'. - -funnelled liooms Ho Let
1— CT. PARK-AVK.. cor. ::>th m I-arge room and halt
. room. iwirW not*-; dining room; reference,
(Tonntrn JJropctin Sex Gale. . •
I:V>R SALE,— SO cow farm: 300 acre's; $6,500 Income
. milk route established i.nTT Address A L>M INISTIt
TOR. Box 10. Wfit Warren. Ma.a.
I7H>R SALE. — Handsome house, good „r.ler near trolley
. for $1.5<.>0. 'L. 1-. PLA.K. Brooklyn mil,, L. I;**
IMM BALK — Seven room house, or let; $„ a month
J' OWNKR. Ilox 4*. llt.k>\lllr 1^ I. '* w » mul"°
iirooklnn Proprrin lot Sale.
17UJITBIT8H FINEST SEf.TIO.V.—
. . Advancing value; Urge modern detached house. ih
ri>oma; low price; easy term*; ¦an unuaual opportunity
Adiret* EXECUTOR. P. U. Box 1.577. N«w-Tork.
ttnfnrni9rie& "Apartments do tet
EVELYN
101 ,W. 7«*TH . ST..
OPPOSITK MAS II ATT.\X "»«.
ABSOLUTELY FIREPROOF.
Choir. Housfk»epln« Apartments. 7 ami 9 *stra-l«rsj«
llrht . room*, high ceilings, flne light and ventilation.
passenger anil servants' elevators.
Also N'on-hou*ekteplng .Apartments. 3 and i room* i 4
bath rr..m attendance..
KeMaurant on pt'mt»».
Electric Light Included In rent.
Apply to Superintendent on Prem!s««L
"THE BEAUCLERE, "
N. W. Cor. of 109 th St. & Broadway.
Apartment* of »»ven rooms and hath; elevator, electric
lla-ht. exposed :,1- k-l^.l pjumblnjr. telephones, parquet
floors, an. I .!••¦ .rat: ns to suit.
KKVr* Xl.ihmi TO *I.U<M».
J. ROMAINE BROWN & CO.
5.1 West 33.1 St Telephone r»l-38th.
THE FLORENCE
105 East 18th St.
A few suitable Apartments to let. large and .mail, far
nlshe.l and unfurnished. v!-. for housekeeping. Excel
lent Cuisine.
A —ELEGANT -:. t ¦¦¦ -:- c <- apartment. , rooms ar.l
-*-»-• bath: all Il«ht; all Improvements; all private houses
In block. H>7 East 7t>th-3t.
rpilE YJ.ER. _— _ „,
-L 37. .'.9. *1. (SI "^"ext -«Sth St.
A High Class Apartment Hotel.
„ _J_ B. W. EAGER. M«r.
-TM AYE.. 1.048. cor. S.!th St.— El»j;ant apartments.
M facing Park. JI.MH) to $1.200. Apply to Janitor.
Brooklyn.
BEAUTIfU. HEIGHTS APARTMENTS.
"The Grey lock."
Corner Suites, $35 to $45 Per Month.
0 MINUTES FHOM BRTDGR OR FERRIES.
Wit. l. DFX.TIR.\TB TO SUIT.
' Three, four and five rooms and bath; hall boys in attend
ance; telephone; constant hot water supply; it . ransies;
complete kitchen; steim heat; possession at once; ke-?p
house or use restaurant in house at your pleasure; an
ideal heme for young people. Apply to
FRANK A. RARNABY,
OKI Montneoe St.. Brooklyn.
TO I,ET.— In Brooklyn, to family of not more than four
adults, parlor floor and basement; 7 rooms and bath;
convenient to ].' station, rent. $1:1 possession Immedi
ately. No. Ml Herkimer-st., near R.ilph
Summer Resons.
NEW-YORK.
SEPTEMBER IN THE MOUNTAINS.
TIKI OTPJinHlDiKliyiAlaAs.
Lower Saranac Lake. Ampersand. N. T.
A most delightful lake and mountain resort.
PERFECT GOLF LINKS.
OPEN UNTIL OCTOBER IST. SffigM
Dai & wWWifiW\Klr
HOUSE. SHELTER ISLAND. L. 1.. N. T.
OPEN UNTIL. SEPT 10.
Golf, Yachting. Driving, etc .
A H. KEEN. Manager. Manhan3et House. Suffolk
County. N. Y. .
(S^HitS^ILL MARX "amfohd. n r
TTIUIfS IBEWIMIfSniE OPEN UNTIL OCTOBER IST.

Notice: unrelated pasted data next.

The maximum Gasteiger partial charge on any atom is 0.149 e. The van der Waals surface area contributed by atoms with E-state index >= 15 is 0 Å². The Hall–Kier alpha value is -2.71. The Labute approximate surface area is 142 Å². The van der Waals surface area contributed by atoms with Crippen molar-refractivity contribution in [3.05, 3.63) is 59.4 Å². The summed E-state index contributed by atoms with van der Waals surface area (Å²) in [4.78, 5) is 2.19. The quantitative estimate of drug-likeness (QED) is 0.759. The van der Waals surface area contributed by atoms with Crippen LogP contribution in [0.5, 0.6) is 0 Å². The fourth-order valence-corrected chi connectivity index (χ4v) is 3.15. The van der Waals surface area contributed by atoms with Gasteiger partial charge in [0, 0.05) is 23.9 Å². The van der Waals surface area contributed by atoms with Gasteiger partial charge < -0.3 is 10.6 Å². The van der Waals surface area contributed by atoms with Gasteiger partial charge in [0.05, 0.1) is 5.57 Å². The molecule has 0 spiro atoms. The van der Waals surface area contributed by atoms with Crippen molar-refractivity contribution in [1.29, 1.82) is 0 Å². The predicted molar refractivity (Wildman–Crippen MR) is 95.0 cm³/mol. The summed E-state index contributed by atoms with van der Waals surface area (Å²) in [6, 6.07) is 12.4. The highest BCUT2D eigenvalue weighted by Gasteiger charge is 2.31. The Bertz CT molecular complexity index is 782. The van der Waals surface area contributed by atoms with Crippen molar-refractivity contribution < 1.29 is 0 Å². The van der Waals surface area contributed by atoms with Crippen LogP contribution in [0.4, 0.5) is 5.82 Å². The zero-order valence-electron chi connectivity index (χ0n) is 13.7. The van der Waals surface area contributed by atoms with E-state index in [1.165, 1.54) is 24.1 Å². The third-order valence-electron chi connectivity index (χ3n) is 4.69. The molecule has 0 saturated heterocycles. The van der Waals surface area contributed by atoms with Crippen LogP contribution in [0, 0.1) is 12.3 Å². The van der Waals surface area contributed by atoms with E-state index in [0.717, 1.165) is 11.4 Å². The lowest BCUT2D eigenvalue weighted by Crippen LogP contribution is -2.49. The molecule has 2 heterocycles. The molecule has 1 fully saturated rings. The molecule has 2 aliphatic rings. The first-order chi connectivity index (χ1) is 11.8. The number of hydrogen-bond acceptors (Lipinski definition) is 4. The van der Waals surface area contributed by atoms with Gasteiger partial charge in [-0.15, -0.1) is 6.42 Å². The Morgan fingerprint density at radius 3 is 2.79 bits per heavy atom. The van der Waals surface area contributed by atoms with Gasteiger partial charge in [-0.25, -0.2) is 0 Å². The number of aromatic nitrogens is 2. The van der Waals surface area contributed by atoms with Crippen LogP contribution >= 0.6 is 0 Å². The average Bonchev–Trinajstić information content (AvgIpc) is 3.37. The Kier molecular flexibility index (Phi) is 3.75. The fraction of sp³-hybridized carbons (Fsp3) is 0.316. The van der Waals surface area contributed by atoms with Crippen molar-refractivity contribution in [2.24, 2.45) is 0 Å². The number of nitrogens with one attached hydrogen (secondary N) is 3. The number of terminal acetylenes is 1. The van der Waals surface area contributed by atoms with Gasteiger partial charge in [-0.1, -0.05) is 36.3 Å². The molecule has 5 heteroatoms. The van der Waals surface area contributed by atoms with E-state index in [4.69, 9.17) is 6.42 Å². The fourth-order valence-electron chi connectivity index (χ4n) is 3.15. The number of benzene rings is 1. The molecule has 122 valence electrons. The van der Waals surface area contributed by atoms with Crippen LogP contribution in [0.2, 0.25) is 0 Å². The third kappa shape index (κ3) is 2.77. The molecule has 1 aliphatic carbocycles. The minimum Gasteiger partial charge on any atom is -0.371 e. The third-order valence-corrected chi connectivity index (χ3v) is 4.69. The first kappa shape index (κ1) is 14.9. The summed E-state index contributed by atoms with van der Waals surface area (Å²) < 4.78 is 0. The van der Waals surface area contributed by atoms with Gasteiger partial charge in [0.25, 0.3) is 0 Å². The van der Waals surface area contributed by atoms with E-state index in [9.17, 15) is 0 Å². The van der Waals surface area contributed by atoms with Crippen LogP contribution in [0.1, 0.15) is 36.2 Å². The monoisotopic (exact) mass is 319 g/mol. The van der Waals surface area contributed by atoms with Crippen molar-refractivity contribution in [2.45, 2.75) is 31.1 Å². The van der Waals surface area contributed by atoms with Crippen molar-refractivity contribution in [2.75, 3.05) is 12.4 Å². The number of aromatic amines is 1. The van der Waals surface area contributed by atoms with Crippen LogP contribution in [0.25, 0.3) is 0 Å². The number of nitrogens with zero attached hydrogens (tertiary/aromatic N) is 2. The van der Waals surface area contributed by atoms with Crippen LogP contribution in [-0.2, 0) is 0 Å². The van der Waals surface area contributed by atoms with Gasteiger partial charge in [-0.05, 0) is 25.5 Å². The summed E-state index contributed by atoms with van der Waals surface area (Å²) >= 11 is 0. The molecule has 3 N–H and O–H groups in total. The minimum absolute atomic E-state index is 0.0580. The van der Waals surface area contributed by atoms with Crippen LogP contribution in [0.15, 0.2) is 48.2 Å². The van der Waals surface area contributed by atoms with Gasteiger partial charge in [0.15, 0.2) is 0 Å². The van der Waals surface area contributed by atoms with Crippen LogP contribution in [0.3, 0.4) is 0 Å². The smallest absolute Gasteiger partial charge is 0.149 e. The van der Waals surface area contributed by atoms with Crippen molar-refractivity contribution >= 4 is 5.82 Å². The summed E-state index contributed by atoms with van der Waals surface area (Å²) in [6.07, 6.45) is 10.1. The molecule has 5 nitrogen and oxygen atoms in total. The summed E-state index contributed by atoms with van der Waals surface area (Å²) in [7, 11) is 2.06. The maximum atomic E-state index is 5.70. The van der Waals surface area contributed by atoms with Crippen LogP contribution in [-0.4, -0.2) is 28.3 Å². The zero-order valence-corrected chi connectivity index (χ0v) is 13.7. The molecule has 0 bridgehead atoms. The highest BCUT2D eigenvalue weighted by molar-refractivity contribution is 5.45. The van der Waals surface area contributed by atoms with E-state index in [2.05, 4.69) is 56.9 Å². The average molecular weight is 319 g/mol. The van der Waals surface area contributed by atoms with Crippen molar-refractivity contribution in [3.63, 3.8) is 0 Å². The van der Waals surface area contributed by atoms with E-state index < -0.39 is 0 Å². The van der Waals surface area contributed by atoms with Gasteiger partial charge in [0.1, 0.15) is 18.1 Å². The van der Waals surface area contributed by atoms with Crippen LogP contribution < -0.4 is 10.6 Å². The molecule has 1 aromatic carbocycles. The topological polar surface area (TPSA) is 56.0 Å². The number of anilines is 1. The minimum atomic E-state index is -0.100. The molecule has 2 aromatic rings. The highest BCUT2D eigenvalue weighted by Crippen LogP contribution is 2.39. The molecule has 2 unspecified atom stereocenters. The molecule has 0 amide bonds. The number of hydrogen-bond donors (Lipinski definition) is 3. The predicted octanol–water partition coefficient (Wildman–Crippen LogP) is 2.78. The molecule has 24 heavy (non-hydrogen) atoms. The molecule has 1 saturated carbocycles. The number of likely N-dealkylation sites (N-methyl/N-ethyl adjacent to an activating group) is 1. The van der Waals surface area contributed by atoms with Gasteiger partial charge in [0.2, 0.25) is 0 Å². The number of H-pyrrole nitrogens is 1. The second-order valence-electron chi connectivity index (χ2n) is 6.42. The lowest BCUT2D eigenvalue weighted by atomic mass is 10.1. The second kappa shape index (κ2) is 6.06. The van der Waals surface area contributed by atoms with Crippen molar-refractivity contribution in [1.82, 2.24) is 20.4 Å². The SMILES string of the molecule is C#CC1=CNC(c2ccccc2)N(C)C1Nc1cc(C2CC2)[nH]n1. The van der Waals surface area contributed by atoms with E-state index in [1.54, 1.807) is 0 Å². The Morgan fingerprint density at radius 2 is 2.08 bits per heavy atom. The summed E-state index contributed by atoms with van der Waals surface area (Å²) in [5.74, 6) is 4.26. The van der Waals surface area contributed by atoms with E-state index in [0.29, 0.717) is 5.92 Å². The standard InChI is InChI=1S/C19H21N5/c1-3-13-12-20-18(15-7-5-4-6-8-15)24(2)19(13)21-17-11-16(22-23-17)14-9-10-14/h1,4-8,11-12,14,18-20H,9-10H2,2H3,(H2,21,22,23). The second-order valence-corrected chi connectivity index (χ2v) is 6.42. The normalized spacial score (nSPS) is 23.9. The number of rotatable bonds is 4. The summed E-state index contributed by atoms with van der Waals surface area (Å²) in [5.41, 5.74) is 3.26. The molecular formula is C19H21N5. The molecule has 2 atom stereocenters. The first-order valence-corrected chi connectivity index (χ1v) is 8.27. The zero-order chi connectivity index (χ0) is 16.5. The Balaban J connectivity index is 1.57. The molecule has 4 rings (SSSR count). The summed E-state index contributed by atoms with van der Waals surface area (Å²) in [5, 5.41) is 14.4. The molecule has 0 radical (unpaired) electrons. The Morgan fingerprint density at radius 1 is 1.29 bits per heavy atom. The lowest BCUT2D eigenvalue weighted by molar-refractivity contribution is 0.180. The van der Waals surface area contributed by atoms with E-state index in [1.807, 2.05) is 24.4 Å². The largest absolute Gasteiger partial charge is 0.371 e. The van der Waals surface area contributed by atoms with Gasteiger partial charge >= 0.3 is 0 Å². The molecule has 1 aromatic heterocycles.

(I In! IS lraL"4-jlKil£!flSl£
An Autumn resort easy of access to Ne»v Tort
Delightful surroundings. Golf. Music. Pullman, car?
direct to hotel grounds through September. Special rates. •
Hotel Hamilton open through the year.
3. E. CHURCHILL. M. D.
IHIdDTEL
R3ODTC7 (13)[]D©[]D«
GKOKI^
LAKE PLACID. N. Y.
©IPEB3 UDBTIL UST. KW. •
FINEST GOLF IN ADIRONDACKS.
EDWARD GRIFFITH. Manager.
Post-Office, Whlteface. Essex Co.. N. T.
Avon SPRINGS. X. T.
NEAR BUFFALO AND ROCHESTER.
Sulphur Water fameu for Curtng Rheumatism. Gout
etc Send for Booklet 01 Sanitarium concerning Treat
ment, an.l Recreation*. (Open all the year.>
SUMMIT KILL. HOUSE,
CATSKILL. N. V..
Offer* special rates for September.
F. BECHER. Pr««v
SKW-JERSET.
[P[SnK3(IB[E¥©KiJ DE3KI,
PRINCETON. NEW JERSEY.
An Ideal Fall and Winter Resort, opens for Its n.r.:',
season on Saturday. September 14th. under entirely new
management.
Picturesque and historic surroundings. Located la Park
of seven acres. New Golf Links near by.
For terms and particulars address
• WIN H. LEE. Manager.
Princeton Inn.
\
Princeton. New Jersey.
ATLANTIC CITY.
K](!DY[£(L EEODDBTdDK,
OPEN ALL THE YEAR,
One of the best equipped Hotels. Steam, heat, elevator*
to all floors; hoi and cold baths. Rooms with prlvat*
bath. Fine table. Sea view. Orean end of Virginia Ait.
MRS. N. R. HAINES.
Owner and Proprietor.
(B^\(LEK3 OQS\!L!L a
ATLANTIC CITY. N. J.
HOTEL A SANATORIUM.
New brick and stone building — handsome rooms with
or without baths. Sea Water used In all Baths ml
Flydrtatlc treatments. The Sal: Breath of the Sea Brings
Henlth.
Gloriots Weather 'n September and October. We are
now booking engagements for winter.
For Booklet and Ter.nu addre«s F. L. YOUNG. Gen
eral Manager
©mJlijUL^Lri^L^ U LJLKjIKI
AND EIGHT COTTAGES. BERNARDSVTLUE. N. J.
Inn doses In October. 38 miles from New York, oa
D.. L. « W H. R.. via Barclay or Christopher at Ferry.
Altitude 800 feet OEOUGC V. TUTTLE. ilgr.
rntlE STh >F:r>. Ocean Grove, N. J. — At the beach,
i on Main Aye.: M ar«e rooms; eood beds: Brst cla«s
table. A. W. UMAX Box 2.105. Septemfcrr $ 6 and »7.
NEW-UAMPSUIRB.
AMD GOttAGESL
JEFffiMSX.
WHITE MOUNTAINS. NEW HA.MPSHIRB.
tflf 'jk'Yl CSTO3IS.
Eighteen Hole Golf Course near by. with special Club
events In SVptenuer.
DAVID H. PLUMHR. Manager.
A. J. MURPHY. Assistant Manager.
Pan-C\mcrican (?tpo«mon.
BUFFALO'S BEST — THE F. B. ROBINS
PAN-AMERICAN HOTEL SYSTEM.
CONTROLLING THE • *
HOTEL, BUCKINGHAM
THE MARLBOROUGH*
and eever.l other Brat-class hotels. No temporary struct
ures: no exorbitant charges; regular rates prevail Th«
Buckingham Cart and # Private Dlnlng-RoSml are o»
top floor, adjoining roof garden On», hotel la BuftTsi*
havlns .le.ator rvnntng direct to roof. Airy rooms. ThTt
Is .ii up lo aate roof garden on the Buckingham" Pii!
American Illumination .nd fireworks can be Men froni Tkl
•»me. Hooms from »1.50 p»i d»y U p Sp^al^tesrSrtal
July and August to New Yorkers. Write tor reaerVsUoas.
_ . • *\ B. ROBINS. <
Hotel BucklnabMa. Buttaio, if. T.